Pakistan has signed up to the UN’s sustainable development goals, which call for an end to child labour by 2025. Punjab laws ban under 18s from working in “hazardous industries”, and children under 14 from working at all. But child labour is common in a country where poverty is endemic, compliance with labour laws weak, unions scarce and profit margins low.

While no official survey has been carried out in Pakistan since 1996, the underage workforce is estimated at between 5.7 and 12.5 million. The ETI suggests the incidence of child labour is high, against a declining trend globally.

Zain, 12, who began work in one of Sialkot’s surgical instrument shops eight months ago after his father died, works eight hours a day, six days a week to bring home $25 a month.

“I know it’s dangerous, but I have to pay some debts and support my family,” he said.

At busy times, he can work as many as 12 hours a day. At night, the children often suffer from dry coughs, asthma and other respiratory problems.

His colleague Azwar got a job in a small workshop more than a year ago, when he was 12. “I have to support my parents and siblings to make ends meet,” he said.

The workshop’s owner, who declined to be named, said his business had never been inspected by the Punjab Labour Department in 25 years. He acts as a sub-contractor for the city’s larger factories, but refused to provide names.

The sub-contracting, combined with the complexity and lack of transparency of the supply chain, makes it difficult to trace the surgical instruments from forge to operating theatre.

NHS Supply Chain is not subject to the same transparency requirements of private companies under the Modern Slavery Act, something that campaigners, including the ETI, are keen to change.

Lola Young, Baroness of Hornsey, has proposed a private member’s bill to promote transparency across supply chains of British companies and public bodies, by requiring them to provide a statement on slavery and trafficking in their annual reports and accounts.

“If including child labour is in your business model, you have to change your business model,” said Young, who has been involved in supply chain analysis in the fashion industry.

NHS Supply Chain said it does not know which manufacturers its suppliers use in Pakistan. Neither does it require its suppliers to audit their Pakistani suppliers, although it said that some do.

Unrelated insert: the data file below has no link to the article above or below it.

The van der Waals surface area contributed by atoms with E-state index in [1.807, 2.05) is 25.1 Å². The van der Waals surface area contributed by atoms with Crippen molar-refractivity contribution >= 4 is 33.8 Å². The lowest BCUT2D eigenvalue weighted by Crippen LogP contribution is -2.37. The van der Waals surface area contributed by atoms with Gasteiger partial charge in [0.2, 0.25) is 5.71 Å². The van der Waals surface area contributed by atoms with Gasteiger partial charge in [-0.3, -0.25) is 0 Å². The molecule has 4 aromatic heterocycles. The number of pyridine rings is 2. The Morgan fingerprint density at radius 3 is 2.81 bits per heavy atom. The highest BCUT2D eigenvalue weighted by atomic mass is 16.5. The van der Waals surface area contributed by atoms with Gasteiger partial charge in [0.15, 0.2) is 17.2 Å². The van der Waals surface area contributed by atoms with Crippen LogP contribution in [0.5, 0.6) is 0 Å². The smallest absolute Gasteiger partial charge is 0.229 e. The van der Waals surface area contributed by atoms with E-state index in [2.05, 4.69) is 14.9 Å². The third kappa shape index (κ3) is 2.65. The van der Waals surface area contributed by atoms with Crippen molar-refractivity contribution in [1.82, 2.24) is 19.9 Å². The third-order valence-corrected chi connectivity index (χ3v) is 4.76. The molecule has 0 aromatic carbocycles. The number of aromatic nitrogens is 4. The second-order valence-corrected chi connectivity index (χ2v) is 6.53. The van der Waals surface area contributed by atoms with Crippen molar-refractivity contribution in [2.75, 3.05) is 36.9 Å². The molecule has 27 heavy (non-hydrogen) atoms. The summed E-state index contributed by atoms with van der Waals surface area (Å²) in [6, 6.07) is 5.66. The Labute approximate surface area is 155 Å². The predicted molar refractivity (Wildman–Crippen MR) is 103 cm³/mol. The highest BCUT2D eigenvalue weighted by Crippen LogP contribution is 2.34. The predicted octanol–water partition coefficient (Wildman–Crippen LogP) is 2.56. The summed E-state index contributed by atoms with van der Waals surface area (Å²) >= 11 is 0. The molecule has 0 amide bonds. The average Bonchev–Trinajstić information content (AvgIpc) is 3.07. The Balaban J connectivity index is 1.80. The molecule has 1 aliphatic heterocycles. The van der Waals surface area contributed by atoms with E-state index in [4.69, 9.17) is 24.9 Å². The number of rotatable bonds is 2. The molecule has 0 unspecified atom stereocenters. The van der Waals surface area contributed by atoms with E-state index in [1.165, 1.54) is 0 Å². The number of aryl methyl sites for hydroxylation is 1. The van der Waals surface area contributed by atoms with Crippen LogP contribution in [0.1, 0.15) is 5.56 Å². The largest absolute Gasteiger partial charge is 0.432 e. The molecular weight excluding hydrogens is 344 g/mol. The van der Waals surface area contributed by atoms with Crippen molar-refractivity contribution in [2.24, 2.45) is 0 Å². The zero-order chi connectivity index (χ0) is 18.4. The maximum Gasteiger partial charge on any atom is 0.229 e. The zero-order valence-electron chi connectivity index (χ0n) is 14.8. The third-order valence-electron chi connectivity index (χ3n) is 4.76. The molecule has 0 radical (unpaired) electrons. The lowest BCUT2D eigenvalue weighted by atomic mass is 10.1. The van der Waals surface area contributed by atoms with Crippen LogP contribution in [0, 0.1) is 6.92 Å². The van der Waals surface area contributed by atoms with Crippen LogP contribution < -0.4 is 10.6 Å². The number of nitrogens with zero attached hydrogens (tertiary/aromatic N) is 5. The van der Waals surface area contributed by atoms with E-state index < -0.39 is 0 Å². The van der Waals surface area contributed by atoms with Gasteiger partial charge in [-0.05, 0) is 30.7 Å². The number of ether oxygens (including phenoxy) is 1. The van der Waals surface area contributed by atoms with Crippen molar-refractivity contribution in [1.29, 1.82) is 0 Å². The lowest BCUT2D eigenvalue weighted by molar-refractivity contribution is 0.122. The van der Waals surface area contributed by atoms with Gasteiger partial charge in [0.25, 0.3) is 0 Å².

The Guardian wrote to 22 of NHS Supply Chain’s “first tier” suppliers asking if they source instruments from Sialkot. Only six replied, one of which said it did not supply to the NHS. Two confirmed they did source instruments from Sialkot and three said they did not. NHS Supply Chain confirmed 11 of its suppliers source from Pakistan, but declined to give company names.

A spokeswoman said NHS Supply Chain was committed to working with suppliers serious about managing labour standard issues in their supply chains, but accepted more needed to be done.

She said: “We are aware of the potential for labour standards abuses to occur within supply chains [for] surgical instruments, which is why we have taken steps to increase requirements for supplier due diligence in our contracts and worked … to develop guidance and systems to address these issues.

“We believe that the supplier code of conduct, the LSAS [Labour Standards Assurance System] approach and the guidance and advice that we have provided to our suppliers has been effective in shining a light on the issue across the industry, however, we are not complacent and we recognise that it will require continued effort and vigilance across the sector to raise and maintain standards uniformly.”

The LSAS was introduced in 2012, requiring first tier suppliers to map their supply chain and assess labour abuse risks.